Elora

Brian Miller said...

nice. i enjoyed the movie and it led me to read several of the books which i found hugely enjoyable...

Helen T in SC said...

I was surprised how much I enjoyed the movie when it came out. Not usually a fan of war on land or sea--that is until I got hooked on the Horatio Hornblower PBS series. Master and Commander was well done and I own a DVD. Have not read the books but with these highly recommended comments, I think I will.

Reader Wil said...

If a book is about ships I am always interested. And moreover if the book deals with the Napoleonic times. My husband and I watched "The Onedin Line". I read the books about Lord Hornblower by C.S.Forester, and many more of the 18th century!

Vagabonde said...

I saw the movie and enjoyed it very much. I do not think I have any of his books but will place his name on my list of authors to look for when I go in second-hand book stores. I would think that one needs to read his 20 volumes in order?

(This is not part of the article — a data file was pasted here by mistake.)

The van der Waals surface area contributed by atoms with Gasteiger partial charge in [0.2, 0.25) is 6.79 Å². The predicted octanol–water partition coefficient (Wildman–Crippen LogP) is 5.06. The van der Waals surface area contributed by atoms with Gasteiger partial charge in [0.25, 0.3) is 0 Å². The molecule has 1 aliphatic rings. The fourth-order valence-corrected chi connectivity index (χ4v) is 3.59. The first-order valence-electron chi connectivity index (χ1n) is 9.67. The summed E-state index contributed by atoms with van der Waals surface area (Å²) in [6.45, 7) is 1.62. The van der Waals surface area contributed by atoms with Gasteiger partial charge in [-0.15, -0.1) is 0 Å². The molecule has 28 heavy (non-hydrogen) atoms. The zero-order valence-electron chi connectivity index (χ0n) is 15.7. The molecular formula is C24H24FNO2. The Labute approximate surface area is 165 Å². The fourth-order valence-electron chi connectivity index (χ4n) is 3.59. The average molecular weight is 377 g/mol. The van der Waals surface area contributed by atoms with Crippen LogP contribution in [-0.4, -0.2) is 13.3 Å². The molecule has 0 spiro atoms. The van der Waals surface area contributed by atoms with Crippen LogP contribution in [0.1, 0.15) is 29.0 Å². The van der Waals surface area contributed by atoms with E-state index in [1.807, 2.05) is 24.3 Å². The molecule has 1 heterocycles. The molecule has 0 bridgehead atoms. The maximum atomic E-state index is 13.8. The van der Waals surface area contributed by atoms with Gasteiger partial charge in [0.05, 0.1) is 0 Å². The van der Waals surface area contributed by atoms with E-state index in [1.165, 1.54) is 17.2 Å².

Tess Kincaid said...

I have a copy of this film and watch it often. It's one of my favorites. Now I'm adding the book to my ever growing "must read" list.

Vicki Lane said...

The books are definitely best read in order. The movie is not like any one of the books but uses incidents from various books. And the characters are all just as I'd imagined from reading.

The books are like the Hornblower series (which I like too) but, in my opinion, far better written.

Margaret said...

I adored that movie and thanks for the reminder to put it on my Netflix list to enjoy again. The movie prompted me to purchase the book and if I recall correctly, I had to buy a companion guide to read along with it as many of the terms were foreign to me... Hmm, I am off to search my bookcase to see if I still have it.

Merisi said...

I remember both reviews!

Michael Dirda, in one of his columns for the Washington Post Book Review (when it was still printed and part of the Sunday edition), wrote very movingly about writers who leave us with a collection of wonderful books we can return to again and again, long after the writers are gone. I still have the pleasure of discovering O'Brian ahead of me.

Edd said...